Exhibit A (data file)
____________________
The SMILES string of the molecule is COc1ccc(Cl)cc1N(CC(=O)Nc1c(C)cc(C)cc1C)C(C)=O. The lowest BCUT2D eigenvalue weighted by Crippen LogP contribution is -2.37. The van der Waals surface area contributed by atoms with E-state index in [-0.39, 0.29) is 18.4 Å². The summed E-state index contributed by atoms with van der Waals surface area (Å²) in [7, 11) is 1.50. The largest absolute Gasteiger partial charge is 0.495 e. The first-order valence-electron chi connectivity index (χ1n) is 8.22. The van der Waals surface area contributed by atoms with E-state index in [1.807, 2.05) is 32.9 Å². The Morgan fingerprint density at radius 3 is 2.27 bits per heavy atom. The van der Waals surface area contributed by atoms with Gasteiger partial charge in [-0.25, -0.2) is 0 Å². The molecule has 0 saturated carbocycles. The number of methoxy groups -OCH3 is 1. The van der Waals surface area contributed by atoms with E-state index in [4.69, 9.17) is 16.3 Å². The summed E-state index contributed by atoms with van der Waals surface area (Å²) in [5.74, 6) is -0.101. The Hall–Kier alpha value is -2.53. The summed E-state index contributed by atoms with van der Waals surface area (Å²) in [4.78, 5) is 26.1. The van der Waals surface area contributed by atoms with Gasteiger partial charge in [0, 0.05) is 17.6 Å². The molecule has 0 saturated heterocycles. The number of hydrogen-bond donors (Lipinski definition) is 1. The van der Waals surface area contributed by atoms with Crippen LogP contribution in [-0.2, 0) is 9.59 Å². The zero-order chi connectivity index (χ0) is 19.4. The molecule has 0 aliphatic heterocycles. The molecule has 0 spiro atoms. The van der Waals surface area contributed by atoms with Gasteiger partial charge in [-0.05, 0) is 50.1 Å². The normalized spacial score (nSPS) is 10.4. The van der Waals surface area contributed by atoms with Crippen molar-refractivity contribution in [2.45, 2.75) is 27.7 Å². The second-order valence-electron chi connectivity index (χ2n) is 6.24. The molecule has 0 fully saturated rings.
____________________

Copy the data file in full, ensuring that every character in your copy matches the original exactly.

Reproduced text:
The SMILES string of the molecule is COc1ccc(Cl)cc1N(CC(=O)Nc1c(C)cc(C)cc1C)C(C)=O. The lowest BCUT2D eigenvalue weighted by Crippen LogP contribution is -2.37. The van der Waals surface area contributed by atoms with E-state index in [-0.39, 0.29) is 18.4 Å². The summed E-state index contributed by atoms with van der Waals surface area (Å²) in [7, 11) is 1.50. The largest absolute Gasteiger partial charge is 0.495 e. The first-order valence-electron chi connectivity index (χ1n) is 8.22. The van der Waals surface area contributed by atoms with E-state index in [1.807, 2.05) is 32.9 Å². The Morgan fingerprint density at radius 3 is 2.27 bits per heavy atom. The van der Waals surface area contributed by atoms with Gasteiger partial charge in [-0.25, -0.2) is 0 Å². The molecule has 0 saturated carbocycles. The number of methoxy groups -OCH3 is 1. The van der Waals surface area contributed by atoms with E-state index in [4.69, 9.17) is 16.3 Å². The summed E-state index contributed by atoms with van der Waals surface area (Å²) in [5.74, 6) is -0.101. The Hall–Kier alpha value is -2.53. The summed E-state index contributed by atoms with van der Waals surface area (Å²) in [4.78, 5) is 26.1. The van der Waals surface area contributed by atoms with Gasteiger partial charge in [0, 0.05) is 17.6 Å². The molecule has 0 saturated heterocycles. The number of hydrogen-bond donors (Lipinski definition) is 1. The van der Waals surface area contributed by atoms with Crippen LogP contribution in [-0.2, 0) is 9.59 Å². The zero-order chi connectivity index (χ0) is 19.4. The molecule has 0 aliphatic heterocycles. The molecule has 0 spiro atoms. The van der Waals surface area contributed by atoms with Gasteiger partial charge in [-0.05, 0) is 50.1 Å². The normalized spacial score (nSPS) is 10.4. The van der Waals surface area contributed by atoms with Crippen molar-refractivity contribution in [2.45, 2.75) is 27.7 Å². The second-order valence-electron chi connectivity index (χ2n) is 6.24. The molecule has 0 fully saturated rings.